(CN) - A lawsuit on behalf of 47 Ecuadoreans trying to seize Chevron Corp.'s Canadian assets as part of their effort to collect on a multibillion-dollar judgment against the energy giant can continue, the Court of Appeal for Ontario ruled.
The decision overturns a ruling in May by Ontario Superior Court Justice David Brown, who found that the company had no assets in Canada.
In 2011, an Ecuadorian court found the oil giant liable for polluting the Lago Agrio region of Ecuador.
"In these circumstances, the Ecuadorian plaintiffs do not deserve to have their entire case fail on the basis of an argument against their position that was not even made, and to which they did not have the opportunity to respond," the three-panel appeals court ruled.
"Even before the Ecuadorian judgment was released, Chevron, speaking through a spokesman, stated that Chevron intended to contest the judgment if Chevron lost. He said: 'We're going to fight this until hell freezes over. And then we'll fight it out on the ice," according to the ruling.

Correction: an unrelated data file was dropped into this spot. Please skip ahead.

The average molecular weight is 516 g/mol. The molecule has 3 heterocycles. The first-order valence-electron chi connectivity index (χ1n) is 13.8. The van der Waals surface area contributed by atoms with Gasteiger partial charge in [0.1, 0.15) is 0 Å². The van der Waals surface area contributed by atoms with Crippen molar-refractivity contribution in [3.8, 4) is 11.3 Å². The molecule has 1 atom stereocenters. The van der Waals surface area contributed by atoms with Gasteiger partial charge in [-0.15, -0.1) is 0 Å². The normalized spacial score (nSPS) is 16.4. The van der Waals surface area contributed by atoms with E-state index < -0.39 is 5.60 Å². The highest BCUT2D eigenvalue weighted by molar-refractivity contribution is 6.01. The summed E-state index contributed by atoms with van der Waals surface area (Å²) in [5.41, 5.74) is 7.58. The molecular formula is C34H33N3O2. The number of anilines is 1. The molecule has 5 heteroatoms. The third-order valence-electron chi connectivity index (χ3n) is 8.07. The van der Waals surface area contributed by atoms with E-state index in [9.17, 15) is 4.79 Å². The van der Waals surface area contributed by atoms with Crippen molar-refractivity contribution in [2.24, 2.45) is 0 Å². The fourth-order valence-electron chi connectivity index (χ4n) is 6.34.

"Chevron's wish is granted. After all these years, the Ecuadorian plaintiffs deserve to have the recognition and enforcement of the Ecuadorian judgment heard on the merits in an appropriate jurisdiction. At this juncture, Ontario is that jurisdiction," the judges wrote.
Chevron said in a statement that it is evaluating its next steps, which include a possible appeal. A spokesman downplayed the decision, saying that it "affords no substantive relief and merely allows the action to go forward."
"If the Ecuadorian plaintiffs truly believe in the validity of the Ecuadorian judgment, they should seek enforcement in the United States, where Chevron Corp. resides, rather than targeting assets of the company's subsidiaries that are not parties to the Ecuadorian litigation," Chevron said in a statement.
Chevron filed suit in the federal court in Manhattan, arguing that the judgment was a product of fraud and that the judge who issued the order was part of a bribery scheme spearheaded by one of the lead attorneys, Steven Donziger.
Donziger has maintained he did nothing wrong. A spokesman for the Ecuadorian plaintiffs on Tuesday called the latest court's decision a "stunning reversal of fortune."